Barclays faces another probe in the US as it gets over Libor scandal
Barclays said the Federal Energy Regulatory Commission is investigating whether the lender manipulated power prices in the western states between 2006 and 2008. While the Department of Justice and the Securities and Exchange Commission are probing whether the group’s fundraising made in 2008 with the help of Qatari wealth fund were "compliant" with the US Foreign Corrupt Practices Act.
Barclays is already probed by UK Serious Fraud Office, which prosecutes bribery and white-collar crime, into payments to Qatari investors after the bank raised 11.5 billion pounds to avoid a state bailout at the peak of the crisis.
Prosecutors are cooperating with the Financial Services Authority (FSA), which is investigating the bank and four current and senior employees, including finance director Chris Lucas, to find out whether the bank appropriately disclosed payments to the Qatar investors. Barclays disclosed the FSA investigation when it released half-year results in July.
Barclays said it provided information from its own investigation and is cooperating with the regulators in the UK and the US.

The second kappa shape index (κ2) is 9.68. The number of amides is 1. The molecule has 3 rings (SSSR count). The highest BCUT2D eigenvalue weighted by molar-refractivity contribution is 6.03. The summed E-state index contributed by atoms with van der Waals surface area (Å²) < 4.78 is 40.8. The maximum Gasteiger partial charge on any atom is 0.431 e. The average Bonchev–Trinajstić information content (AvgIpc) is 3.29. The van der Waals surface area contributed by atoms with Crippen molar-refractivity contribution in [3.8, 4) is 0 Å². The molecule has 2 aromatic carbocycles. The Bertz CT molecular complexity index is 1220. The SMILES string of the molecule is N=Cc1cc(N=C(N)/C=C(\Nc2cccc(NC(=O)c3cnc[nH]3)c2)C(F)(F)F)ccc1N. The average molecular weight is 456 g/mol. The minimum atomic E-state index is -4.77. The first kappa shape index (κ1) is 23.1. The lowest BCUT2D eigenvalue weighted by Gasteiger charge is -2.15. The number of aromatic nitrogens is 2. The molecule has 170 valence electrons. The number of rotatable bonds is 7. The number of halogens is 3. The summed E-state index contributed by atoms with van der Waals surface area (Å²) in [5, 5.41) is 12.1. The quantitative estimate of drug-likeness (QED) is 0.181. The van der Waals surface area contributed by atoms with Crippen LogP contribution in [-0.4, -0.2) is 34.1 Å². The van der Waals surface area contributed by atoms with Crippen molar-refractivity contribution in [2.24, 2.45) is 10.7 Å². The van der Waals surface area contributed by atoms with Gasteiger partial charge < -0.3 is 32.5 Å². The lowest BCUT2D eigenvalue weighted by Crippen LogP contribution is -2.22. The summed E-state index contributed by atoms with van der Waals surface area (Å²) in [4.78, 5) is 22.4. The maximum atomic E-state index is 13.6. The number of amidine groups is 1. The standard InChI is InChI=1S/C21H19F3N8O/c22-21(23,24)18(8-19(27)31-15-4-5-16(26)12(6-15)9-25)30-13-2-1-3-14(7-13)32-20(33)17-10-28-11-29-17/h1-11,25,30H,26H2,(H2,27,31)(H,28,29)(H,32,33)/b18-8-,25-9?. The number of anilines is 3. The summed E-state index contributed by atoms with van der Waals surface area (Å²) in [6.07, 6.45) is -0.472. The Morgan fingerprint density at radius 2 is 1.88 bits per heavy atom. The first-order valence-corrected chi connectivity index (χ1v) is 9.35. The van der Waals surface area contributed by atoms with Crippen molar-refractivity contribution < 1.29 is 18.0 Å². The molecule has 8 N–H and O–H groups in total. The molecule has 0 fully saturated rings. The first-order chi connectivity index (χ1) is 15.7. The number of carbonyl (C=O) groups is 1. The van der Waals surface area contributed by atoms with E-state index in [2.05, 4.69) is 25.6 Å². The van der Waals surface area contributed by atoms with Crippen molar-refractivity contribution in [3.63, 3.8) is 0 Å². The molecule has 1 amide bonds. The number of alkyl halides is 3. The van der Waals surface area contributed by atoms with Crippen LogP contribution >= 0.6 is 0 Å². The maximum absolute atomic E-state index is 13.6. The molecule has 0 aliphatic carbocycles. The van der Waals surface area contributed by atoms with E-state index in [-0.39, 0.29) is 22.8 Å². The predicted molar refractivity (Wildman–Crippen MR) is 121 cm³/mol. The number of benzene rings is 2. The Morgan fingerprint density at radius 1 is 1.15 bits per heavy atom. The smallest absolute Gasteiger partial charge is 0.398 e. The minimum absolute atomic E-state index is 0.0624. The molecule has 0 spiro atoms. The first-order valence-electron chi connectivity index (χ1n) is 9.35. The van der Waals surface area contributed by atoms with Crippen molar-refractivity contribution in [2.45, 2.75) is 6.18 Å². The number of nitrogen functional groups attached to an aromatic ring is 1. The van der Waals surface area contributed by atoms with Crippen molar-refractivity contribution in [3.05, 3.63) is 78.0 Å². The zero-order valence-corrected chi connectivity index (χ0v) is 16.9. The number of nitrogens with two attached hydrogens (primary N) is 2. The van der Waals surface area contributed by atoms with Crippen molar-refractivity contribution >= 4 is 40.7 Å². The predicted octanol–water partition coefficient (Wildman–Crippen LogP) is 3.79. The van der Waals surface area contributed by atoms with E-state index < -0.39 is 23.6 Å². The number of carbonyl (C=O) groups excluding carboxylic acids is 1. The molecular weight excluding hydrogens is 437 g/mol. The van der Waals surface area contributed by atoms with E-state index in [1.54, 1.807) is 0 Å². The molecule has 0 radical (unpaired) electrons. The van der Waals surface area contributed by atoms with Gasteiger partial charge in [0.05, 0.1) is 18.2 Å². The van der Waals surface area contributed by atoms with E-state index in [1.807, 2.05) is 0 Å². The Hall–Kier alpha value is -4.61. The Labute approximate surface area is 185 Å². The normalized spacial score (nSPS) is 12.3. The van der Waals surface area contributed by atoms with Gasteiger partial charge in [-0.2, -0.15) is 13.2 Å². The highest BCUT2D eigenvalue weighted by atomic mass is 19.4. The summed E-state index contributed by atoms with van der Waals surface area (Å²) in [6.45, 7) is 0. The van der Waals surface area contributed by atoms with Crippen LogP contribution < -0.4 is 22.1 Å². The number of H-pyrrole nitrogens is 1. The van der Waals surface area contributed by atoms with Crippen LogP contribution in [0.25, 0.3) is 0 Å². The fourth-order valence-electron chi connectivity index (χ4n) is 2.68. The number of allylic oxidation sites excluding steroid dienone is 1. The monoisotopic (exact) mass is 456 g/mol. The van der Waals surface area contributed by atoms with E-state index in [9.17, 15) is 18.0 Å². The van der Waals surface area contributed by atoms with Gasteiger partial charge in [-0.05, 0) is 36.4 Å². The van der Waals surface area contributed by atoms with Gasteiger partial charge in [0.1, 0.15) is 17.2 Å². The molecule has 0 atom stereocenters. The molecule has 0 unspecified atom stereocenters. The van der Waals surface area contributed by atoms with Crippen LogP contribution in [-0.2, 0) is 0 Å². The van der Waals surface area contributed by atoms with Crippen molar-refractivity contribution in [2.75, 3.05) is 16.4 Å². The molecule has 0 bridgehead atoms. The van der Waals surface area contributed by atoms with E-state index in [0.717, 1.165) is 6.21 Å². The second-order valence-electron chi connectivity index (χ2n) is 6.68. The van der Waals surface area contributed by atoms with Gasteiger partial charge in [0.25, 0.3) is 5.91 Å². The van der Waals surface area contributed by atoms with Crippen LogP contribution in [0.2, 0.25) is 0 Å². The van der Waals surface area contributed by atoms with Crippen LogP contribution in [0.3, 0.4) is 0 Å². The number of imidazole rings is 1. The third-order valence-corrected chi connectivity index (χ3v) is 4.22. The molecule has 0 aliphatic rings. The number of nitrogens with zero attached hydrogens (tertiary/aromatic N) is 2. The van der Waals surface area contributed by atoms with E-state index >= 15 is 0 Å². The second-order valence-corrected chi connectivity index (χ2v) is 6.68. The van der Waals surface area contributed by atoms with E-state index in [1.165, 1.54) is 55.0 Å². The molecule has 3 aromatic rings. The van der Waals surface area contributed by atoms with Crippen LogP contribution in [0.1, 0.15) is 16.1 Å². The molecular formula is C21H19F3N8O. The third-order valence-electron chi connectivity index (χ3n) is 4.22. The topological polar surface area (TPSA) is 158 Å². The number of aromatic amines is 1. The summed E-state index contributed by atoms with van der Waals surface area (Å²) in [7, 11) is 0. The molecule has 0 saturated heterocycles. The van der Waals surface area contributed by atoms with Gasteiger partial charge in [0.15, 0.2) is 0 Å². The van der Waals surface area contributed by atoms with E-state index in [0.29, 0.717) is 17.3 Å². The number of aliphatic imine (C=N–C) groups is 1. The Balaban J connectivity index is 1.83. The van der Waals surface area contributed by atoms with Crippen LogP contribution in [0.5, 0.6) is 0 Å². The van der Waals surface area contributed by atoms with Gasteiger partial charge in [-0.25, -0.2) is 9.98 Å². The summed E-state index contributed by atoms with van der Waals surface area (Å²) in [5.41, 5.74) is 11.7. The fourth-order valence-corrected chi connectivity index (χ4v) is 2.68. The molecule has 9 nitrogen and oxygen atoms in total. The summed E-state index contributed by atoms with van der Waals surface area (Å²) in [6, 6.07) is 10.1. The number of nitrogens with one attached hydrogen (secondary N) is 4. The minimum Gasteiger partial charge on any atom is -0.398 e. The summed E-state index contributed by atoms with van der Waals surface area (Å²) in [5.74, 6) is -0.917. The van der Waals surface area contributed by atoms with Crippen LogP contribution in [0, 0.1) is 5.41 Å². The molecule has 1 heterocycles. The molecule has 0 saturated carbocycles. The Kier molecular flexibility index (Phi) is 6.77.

In June Barclays paid as much as $452 million to settle the probe by US regulators over the alleged Libor rate fixing. Barclays is the only bank to have admitted attempting to rig Libor, though over a dozen global banks including Citigroup, JPMorgan and Deutsche Bank are under international scrutiny.
Barclays disclosed the US probes after announcing its third-quarter pretax profit rose to 1.73 billion pounds or 29%; in line with expectations. However, the lender had to set aside 700 million pound to pay fines for mis-selling payment protection insurance, and a 1.1 billion pounds to buy back its own debt, which resulted in a loss of 47 million pounds for the quarter.